The Weldon Spring Site Interpretive Center delves into the history of the area and details the cleanup process that resulted in construction of the 41-acre engineered disposal cell. The interpretive center is a result of the U.S. Department of Energy Office of Legacy Management’s continuing commitment to maintaining a strong community partnership, and it serves to communicate the legacy of the Weldon Spring Site to future generations.
Public Programs and Events
Welcome to Weldon
The Weldon Spring Site Interpretive Center offers occasional public programs and events in addition to the trails and disposal cell areas that are open seven days a week. All events are free of charge.
Private programs specifically designed to meet your organized group’s needs may also be requested with advanced notice.
Call (636) 300-2601 or email us for additional information.
Disposal Cell and Trails
Visitors can once again climb the stairway to the top of the 75 feet high disposal cell during daylight hours, with a panoramic view of portions of both St. Charles and St. Louis counties. Visitors can also walk around the cell's 41-acre perimeter or visit the Interpretive Center. The site is free and open to the public.
Adjacent to the interpretive center is the 75-foot-high Weldon Spring Site disposal cell. The engineered multi-layered disposal cell covers 41 acres and is a highlight for visitors. A viewing platform on top of the cell offers visitors a panoramic view of St. Charles and St. Louis Counties and the surrounding Howell Prairie. In addition to walking up the stairway and sloped path to the top, visitors may also walk the 1-mile road around the base.
The old “haul road” that used to carry waste materials to the disposal cell site during remediation is now part the Hamburg Trail. This 6-mile multiuse trail through the Weldon Spring Site links to the historic Katy Trail State Park, and a network of trails through Missouri Department of Conservation areas and the Great Rivers Greenway. Historical markers help connect visitors to the history of the Weldon Spring Site and its purpose, then and today.
Howell Prairie and Native Plant Education Garden
Howell Prairie is a 150-acre area seeded with more than 80 species of prairie grasses and wildflowers surrounding the Weldon Spring Site in St. Charles County, Missouri. This emerging prairie, named for the leader of a group of early settlers, is one of the largest native plant gardens in the St. Louis area. Warm season grass prairie was historically a dominant natural community in this area.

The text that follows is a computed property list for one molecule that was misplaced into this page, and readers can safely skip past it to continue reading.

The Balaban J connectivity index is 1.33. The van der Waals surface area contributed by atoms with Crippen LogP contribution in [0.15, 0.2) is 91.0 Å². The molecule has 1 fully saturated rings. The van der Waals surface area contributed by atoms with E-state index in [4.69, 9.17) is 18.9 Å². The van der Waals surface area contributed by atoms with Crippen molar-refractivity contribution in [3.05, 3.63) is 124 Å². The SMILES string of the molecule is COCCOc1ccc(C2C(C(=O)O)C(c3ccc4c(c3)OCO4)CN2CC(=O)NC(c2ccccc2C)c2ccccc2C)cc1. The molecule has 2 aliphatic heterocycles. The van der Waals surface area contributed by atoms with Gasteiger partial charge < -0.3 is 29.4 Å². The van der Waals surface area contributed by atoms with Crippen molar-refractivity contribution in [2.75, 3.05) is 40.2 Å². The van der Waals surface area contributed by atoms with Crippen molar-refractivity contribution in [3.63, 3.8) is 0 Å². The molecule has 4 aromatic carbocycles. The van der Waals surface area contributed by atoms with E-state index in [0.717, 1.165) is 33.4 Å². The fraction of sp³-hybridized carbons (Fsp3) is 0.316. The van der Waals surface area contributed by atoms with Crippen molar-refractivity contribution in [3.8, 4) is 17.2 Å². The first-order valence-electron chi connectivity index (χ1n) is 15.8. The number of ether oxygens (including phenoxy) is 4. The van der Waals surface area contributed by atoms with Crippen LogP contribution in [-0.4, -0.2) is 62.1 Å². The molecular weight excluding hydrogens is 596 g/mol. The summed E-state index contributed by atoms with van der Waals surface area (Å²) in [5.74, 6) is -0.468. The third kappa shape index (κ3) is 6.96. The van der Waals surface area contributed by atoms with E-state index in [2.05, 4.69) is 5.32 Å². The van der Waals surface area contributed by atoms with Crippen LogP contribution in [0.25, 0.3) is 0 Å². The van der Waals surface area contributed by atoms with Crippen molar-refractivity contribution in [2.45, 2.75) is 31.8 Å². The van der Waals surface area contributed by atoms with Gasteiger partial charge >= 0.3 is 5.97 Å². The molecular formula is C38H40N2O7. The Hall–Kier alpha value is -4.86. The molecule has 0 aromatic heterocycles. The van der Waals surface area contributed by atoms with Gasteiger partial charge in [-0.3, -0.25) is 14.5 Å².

The U.S. Department of Energy (DOE) is revitalizing the Weldon Spring Site to a natural and native ecosystem as part of its long-term commitment as a responsible steward of the land. The design for the prairie began in the early 1990s when native grasses were deemed to be the best solution for restoration of the site following remediation. In spring 2002, the first prairie grasses and forbs were planted. Development of the prairie as an outdoor classroom continued in 2004 with the planting of approximately 80 species of native forbs and prairie grasses, overseeding activities, and measures to control invasive exotic weeds.
The Jeannie Moe Memorial Native Plant Educational Garden is an inviting 8-acre area of plants native to Missouri. Walking paths with benches meander through the garden where occasional signs identify various plants. The area is often used for school programming as well.
Visitors, local residents, and students hike and bike the Hamburg Trail through the site, go to the top of the 75-foot-high disposal cell to view the prairie in bloom at various times of the year, and travel the 1-mile loop around the disposal cell to view the prairie at eye level.
Weldon Spring Site Interpretive Center and Office Complex
New Weldon Spring Site Interpretive Center and Office Complex – Construction Complete!
Previously, the Weldon Spring Site Interpretive Center was housed in a refurbished temporary building established during remediation. The newly constructed building features a new exhibit hall, 4 state of the art classrooms, and a new auditorium. In the future, spaces will be available at no cost to community and non-profit organizations.